A panade is made either from scratch or with the leftovers of starchy vegetables or bread, pureed to a paste and added as a thickener to soups or stews. It is usually used cold and worked into the dish like a beurre manie. Stale, dry cubes of very good bread should be soaked in milk or boiling water, squeezed gently and whisked into the soup (use about half a pound of bread per each cup of liquid, or just put it into the soup stock and puree). Cooked rice whirled in a food processor with just enough stock to help create a paste is a panade, as is a very thick bechamel or cream puff paste without the sugar.

Cornstarch/Arrowroot/Potato Starch

To thicken a soup with cornstarch, arrowroot or potato starch use only a small amount. Dissolve one teaspoon of the starch in two tablespoons of cold water, mix and stir into one pint to one quart of hot liquid, depending on the thickness you require. Bring the mixture just to a bare boil before serving.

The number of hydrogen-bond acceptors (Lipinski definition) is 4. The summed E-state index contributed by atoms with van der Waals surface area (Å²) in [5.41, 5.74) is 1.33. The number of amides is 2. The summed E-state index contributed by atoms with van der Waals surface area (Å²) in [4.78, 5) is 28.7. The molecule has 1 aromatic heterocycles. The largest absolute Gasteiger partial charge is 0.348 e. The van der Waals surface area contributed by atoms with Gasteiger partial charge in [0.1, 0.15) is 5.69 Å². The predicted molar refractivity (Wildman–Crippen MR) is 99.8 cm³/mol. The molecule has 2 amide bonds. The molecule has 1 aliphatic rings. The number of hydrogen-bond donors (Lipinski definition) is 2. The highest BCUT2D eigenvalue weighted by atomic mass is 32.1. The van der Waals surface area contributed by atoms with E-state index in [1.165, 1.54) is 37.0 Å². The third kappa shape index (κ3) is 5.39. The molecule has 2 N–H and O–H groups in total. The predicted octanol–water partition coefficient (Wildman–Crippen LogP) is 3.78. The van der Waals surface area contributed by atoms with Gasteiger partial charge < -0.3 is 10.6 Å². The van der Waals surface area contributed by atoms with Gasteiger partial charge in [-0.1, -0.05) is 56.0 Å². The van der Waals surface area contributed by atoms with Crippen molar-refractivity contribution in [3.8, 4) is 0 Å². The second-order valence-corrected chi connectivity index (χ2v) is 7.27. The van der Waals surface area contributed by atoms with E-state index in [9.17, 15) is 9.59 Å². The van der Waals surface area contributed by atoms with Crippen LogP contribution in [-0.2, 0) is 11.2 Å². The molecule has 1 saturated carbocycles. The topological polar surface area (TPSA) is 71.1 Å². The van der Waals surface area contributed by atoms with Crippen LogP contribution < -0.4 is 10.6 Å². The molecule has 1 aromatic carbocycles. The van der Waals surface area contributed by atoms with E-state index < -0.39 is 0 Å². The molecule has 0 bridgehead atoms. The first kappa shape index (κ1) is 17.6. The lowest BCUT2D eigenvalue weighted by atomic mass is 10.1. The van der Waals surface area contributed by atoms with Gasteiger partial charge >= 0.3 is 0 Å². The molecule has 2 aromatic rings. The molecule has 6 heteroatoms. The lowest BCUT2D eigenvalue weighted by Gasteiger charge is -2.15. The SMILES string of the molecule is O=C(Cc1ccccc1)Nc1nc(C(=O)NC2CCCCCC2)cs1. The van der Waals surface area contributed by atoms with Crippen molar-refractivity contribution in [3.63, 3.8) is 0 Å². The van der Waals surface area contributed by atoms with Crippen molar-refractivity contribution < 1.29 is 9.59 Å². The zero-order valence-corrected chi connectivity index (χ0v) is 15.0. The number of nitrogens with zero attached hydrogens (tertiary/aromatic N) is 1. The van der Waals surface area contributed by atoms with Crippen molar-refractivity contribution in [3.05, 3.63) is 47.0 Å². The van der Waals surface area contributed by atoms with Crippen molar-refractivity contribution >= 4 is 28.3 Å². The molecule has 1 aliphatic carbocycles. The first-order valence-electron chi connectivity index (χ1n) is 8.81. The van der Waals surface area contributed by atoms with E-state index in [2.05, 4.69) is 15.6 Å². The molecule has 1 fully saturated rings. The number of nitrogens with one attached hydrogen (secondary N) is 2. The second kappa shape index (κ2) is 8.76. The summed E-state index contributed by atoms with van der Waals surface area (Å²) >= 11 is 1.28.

If you use any of the starch liaisons, you have the advantage of being able to bring the soup to the boil afterwards. This more delicate liaison of yolk and cream can only be gently warmed after its addition, or it will curdle. To avoid curdling the egg yolk when adding it, stir some of the liquid into the yolk first, warming it gently. Then add more hot liquid to it bit by bit, stirring, until it is quite hot. Proceed to pour the hot yolks back into the hot soup with moderate care, now that they are no longer shocked by the heat. It takes two yolks to thicken about one cup of liquid.

Soup Garnishes

No matter how good a plain soup tastes, something on top adds visual interest to entice the appetite. That something can be ever so simple: a dusting of nutmeg or freshly ground pepper, a few snips of chives or parsley, a single mushroom slice, a few fresh kernels of corn. A pureed vegetable or creamy soup takes well to a crunchy addition such as a homemade potato chip, a garlic crouton or even a dollop of mashed potatoes or a dumpling. Clear soups can be enhanced by poached tiny meatballs or cooked orzo or riso.